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Linux's awesome and underused traffic control facilities (serverfault.com)
224 points by powertower 1636 days ago | hide | past | web | 28 comments | favorite

Quite a few years ago, I setup tc to do a bit of traffic shaping on my home network. Instead of having a standard router, I have a Linux box with two network cards using iptables to do NAT. I connect my cable modem to one of the network cards and then I connect my home network to the other.

Way back, I found I had two problems - if I was doing something that did a lot of uploading (eg seeding a torrent), my download speed would tank because the tcp/ip packets were bogged down in the upload queue.

I also like to be able to ssh into my machine while away from home, and if I did that while uploads were going on, the ssh terminal was basically unusable.

Back then I discovered tc - it was able to make TCP control packets (ack's etc) and ssh related packets jump to the head of the queue, and the other upload stuff have a lower priority.

Looking back at the script I created now, I don't really understand what it is doing, but it remember it worked. I still run it today and just take it for granted.

I tested it by start a large upload while ssh'ed into the box from the internet - I turned off the tc rules and the terminal became unusably laggy, and then I turned the rules on and it worked perfectly.

Once upon a time, I used to use http://lartc.org/wondershaper/ for that. I never found it worked very well for me though.

This helps a lot with that, as well: http://mosh.mit.edu/

How would that help at all?

From my understanding, I think they meant that mosh would deal with the more congested conditions better then ssh, thus providing a better experience. Just a hunch though.

That being said, mosh is rather cool ^_^

I wrote this: Journey to the Center of the Linux Kernel: Traffic Control, Shaping and QoS http://wiki.linuxwall.info/doku.php/en:ressources:dossiers:n...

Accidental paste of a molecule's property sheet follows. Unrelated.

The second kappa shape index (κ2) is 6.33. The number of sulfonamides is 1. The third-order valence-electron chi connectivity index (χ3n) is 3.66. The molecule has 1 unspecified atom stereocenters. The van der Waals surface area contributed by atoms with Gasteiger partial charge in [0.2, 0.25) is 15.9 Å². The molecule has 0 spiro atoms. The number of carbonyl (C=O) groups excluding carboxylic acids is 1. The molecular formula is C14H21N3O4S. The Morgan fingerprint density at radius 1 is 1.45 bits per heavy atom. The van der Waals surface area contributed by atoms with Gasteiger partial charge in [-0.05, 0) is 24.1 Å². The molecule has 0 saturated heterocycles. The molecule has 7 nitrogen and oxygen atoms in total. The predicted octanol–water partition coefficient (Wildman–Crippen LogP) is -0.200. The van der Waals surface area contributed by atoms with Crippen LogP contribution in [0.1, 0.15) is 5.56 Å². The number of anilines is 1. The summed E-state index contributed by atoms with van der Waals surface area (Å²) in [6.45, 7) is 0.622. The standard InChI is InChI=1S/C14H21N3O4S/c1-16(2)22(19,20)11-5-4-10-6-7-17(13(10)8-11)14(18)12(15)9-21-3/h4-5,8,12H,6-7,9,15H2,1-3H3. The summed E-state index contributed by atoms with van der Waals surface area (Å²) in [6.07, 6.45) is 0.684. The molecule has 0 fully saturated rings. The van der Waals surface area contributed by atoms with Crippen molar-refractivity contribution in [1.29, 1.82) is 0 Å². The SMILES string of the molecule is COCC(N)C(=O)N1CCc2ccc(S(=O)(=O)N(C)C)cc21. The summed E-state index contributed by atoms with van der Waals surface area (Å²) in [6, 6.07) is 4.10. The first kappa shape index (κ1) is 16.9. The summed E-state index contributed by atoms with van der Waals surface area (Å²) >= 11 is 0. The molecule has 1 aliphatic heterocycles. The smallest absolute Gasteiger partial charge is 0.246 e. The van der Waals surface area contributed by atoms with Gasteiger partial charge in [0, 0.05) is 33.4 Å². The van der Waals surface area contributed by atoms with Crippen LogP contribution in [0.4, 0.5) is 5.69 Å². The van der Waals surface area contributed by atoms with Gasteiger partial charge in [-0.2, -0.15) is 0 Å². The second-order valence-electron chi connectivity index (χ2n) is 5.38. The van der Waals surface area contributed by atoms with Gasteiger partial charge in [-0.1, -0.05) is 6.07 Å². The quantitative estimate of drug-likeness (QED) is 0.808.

As the author of the original answer, I have to agree that the interface is shambolic compared to iptables. I think much of this is due to using the same interface ideas as what is in the "ip" command which follows the same principles and is also underused in favour of ifconfig. They are actually part of the same package in fact.

ifconfig has technically been deprecated in favour of ip for about 8 years.

In any case, resource control on Linux is very very good these days. From traffic control to control groups (you can also manage tc classes in control groups too), its worth any system administrator having things like tc and cgroups in their arsenal so that the operating system controls the applications / users and not the other way around.

A pain in the ass compared to other CLI interfaces I agree, but I personally place resource management high on my things to know about, in the same way I put access management and storage management there too.

I use 'ip' for all my network configuration/debugging and I think it’s a great tool.

I can’t say the same for tc, which I tried to get into multiple times and failed. I will try it once more with your good explanation and understandable example. Thanks!

The little I've been able to find on the kernel and TC (Traffic Control) is here http://www.tldp.org/HOWTO/html_single/Traffic-Control-HOWTO/

indeed, The main reason tc(1) is underused is because it is under explained.

Even were it adequately explained, it would still be underused, being a pretty crappy interface. I find it virtually the antithesis of iptables, whose syntax and meaning is fairly intuitive and easy both to remember, and derive from a few example rules.

I agree that tc is not a very good user interface, but I'm not sure I agree with you that IPTables is. Consider http://www.openbsd.org/faq/pf/example1.html#allrules - a nice configuration language does look better than a shell script.